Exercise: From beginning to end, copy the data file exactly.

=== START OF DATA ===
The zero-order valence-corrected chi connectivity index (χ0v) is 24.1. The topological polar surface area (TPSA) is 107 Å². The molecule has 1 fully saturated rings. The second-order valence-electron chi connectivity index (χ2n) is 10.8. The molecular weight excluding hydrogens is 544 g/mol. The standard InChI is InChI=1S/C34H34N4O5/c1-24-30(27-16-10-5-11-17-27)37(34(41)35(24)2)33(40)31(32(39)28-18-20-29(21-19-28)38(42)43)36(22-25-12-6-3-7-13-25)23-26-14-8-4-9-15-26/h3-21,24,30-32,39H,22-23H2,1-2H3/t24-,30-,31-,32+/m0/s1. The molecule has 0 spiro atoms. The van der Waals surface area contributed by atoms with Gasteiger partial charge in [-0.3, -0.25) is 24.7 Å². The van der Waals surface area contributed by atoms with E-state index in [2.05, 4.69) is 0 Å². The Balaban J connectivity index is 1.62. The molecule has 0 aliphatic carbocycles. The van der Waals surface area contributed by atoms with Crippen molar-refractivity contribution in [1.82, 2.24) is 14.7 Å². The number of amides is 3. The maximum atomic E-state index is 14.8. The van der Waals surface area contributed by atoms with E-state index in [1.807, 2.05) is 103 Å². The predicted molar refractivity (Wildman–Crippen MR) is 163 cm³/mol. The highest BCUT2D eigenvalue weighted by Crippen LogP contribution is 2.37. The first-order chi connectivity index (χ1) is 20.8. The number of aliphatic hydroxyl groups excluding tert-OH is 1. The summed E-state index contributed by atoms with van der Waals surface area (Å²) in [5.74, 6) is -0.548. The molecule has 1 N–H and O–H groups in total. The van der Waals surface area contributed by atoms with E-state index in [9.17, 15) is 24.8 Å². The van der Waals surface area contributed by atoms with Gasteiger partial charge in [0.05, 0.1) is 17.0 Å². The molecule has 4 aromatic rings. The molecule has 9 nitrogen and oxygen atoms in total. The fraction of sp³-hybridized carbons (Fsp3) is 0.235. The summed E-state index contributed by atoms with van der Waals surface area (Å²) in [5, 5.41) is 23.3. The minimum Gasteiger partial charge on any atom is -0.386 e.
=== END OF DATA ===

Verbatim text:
The zero-order valence-corrected chi connectivity index (χ0v) is 24.1. The topological polar surface area (TPSA) is 107 Å². The molecule has 1 fully saturated rings. The second-order valence-electron chi connectivity index (χ2n) is 10.8. The molecular weight excluding hydrogens is 544 g/mol. The standard InChI is InChI=1S/C34H34N4O5/c1-24-30(27-16-10-5-11-17-27)37(34(41)35(24)2)33(40)31(32(39)28-18-20-29(21-19-28)38(42)43)36(22-25-12-6-3-7-13-25)23-26-14-8-4-9-15-26/h3-21,24,30-32,39H,22-23H2,1-2H3/t24-,30-,31-,32+/m0/s1. The molecule has 0 spiro atoms. The van der Waals surface area contributed by atoms with Gasteiger partial charge in [-0.3, -0.25) is 24.7 Å². The van der Waals surface area contributed by atoms with E-state index in [2.05, 4.69) is 0 Å². The Balaban J connectivity index is 1.62. The molecule has 0 aliphatic carbocycles. The van der Waals surface area contributed by atoms with Crippen molar-refractivity contribution in [1.82, 2.24) is 14.7 Å². The number of amides is 3. The maximum atomic E-state index is 14.8. The van der Waals surface area contributed by atoms with E-state index in [1.807, 2.05) is 103 Å². The predicted molar refractivity (Wildman–Crippen MR) is 163 cm³/mol. The highest BCUT2D eigenvalue weighted by Crippen LogP contribution is 2.37. The first-order chi connectivity index (χ1) is 20.8. The number of aliphatic hydroxyl groups excluding tert-OH is 1. The summed E-state index contributed by atoms with van der Waals surface area (Å²) in [5.74, 6) is -0.548. The molecule has 1 N–H and O–H groups in total. The van der Waals surface area contributed by atoms with E-state index in [9.17, 15) is 24.8 Å². The van der Waals surface area contributed by atoms with Gasteiger partial charge in [0.05, 0.1) is 17.0 Å². The molecule has 4 aromatic rings. The molecule has 9 nitrogen and oxygen atoms in total. The fraction of sp³-hybridized carbons (Fsp3) is 0.235. The summed E-state index contributed by atoms with van der Waals surface area (Å²) in [5, 5.41) is 23.3. The minimum Gasteiger partial charge on any atom is -0.386 e.